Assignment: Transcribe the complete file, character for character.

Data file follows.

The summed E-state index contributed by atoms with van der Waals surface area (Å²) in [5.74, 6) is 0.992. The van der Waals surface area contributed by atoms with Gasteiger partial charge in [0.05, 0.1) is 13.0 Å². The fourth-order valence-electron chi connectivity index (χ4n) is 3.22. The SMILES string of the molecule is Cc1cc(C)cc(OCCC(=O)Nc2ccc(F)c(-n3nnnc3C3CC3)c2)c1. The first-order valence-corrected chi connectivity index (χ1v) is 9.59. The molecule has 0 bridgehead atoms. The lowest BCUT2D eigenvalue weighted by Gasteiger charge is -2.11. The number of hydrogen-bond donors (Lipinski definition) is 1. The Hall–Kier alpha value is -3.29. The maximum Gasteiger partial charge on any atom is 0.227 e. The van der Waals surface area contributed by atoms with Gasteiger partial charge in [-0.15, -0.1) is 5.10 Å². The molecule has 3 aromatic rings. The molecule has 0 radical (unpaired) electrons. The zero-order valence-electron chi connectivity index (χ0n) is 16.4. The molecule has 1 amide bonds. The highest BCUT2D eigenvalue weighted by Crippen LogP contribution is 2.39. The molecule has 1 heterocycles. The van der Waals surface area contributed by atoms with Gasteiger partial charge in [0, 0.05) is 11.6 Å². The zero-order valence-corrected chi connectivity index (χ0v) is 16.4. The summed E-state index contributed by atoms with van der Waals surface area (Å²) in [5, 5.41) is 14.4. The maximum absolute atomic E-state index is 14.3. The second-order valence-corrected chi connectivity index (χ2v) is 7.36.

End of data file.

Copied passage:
The summed E-state index contributed by atoms with van der Waals surface area (Å²) in [5.74, 6) is 0.992. The van der Waals surface area contributed by atoms with Gasteiger partial charge in [0.05, 0.1) is 13.0 Å². The fourth-order valence-electron chi connectivity index (χ4n) is 3.22. The SMILES string of the molecule is Cc1cc(C)cc(OCCC(=O)Nc2ccc(F)c(-n3nnnc3C3CC3)c2)c1. The first-order valence-corrected chi connectivity index (χ1v) is 9.59. The molecule has 0 bridgehead atoms. The lowest BCUT2D eigenvalue weighted by Gasteiger charge is -2.11. The number of hydrogen-bond donors (Lipinski definition) is 1. The Hall–Kier alpha value is -3.29. The maximum Gasteiger partial charge on any atom is 0.227 e. The van der Waals surface area contributed by atoms with Gasteiger partial charge in [-0.15, -0.1) is 5.10 Å². The molecule has 3 aromatic rings. The molecule has 0 radical (unpaired) electrons. The zero-order valence-electron chi connectivity index (χ0n) is 16.4. The molecule has 1 amide bonds. The highest BCUT2D eigenvalue weighted by Crippen LogP contribution is 2.39. The molecule has 1 heterocycles. The van der Waals surface area contributed by atoms with Gasteiger partial charge in [0, 0.05) is 11.6 Å². The zero-order valence-corrected chi connectivity index (χ0v) is 16.4. The summed E-state index contributed by atoms with van der Waals surface area (Å²) in [5, 5.41) is 14.4. The maximum absolute atomic E-state index is 14.3. The second-order valence-corrected chi connectivity index (χ2v) is 7.36.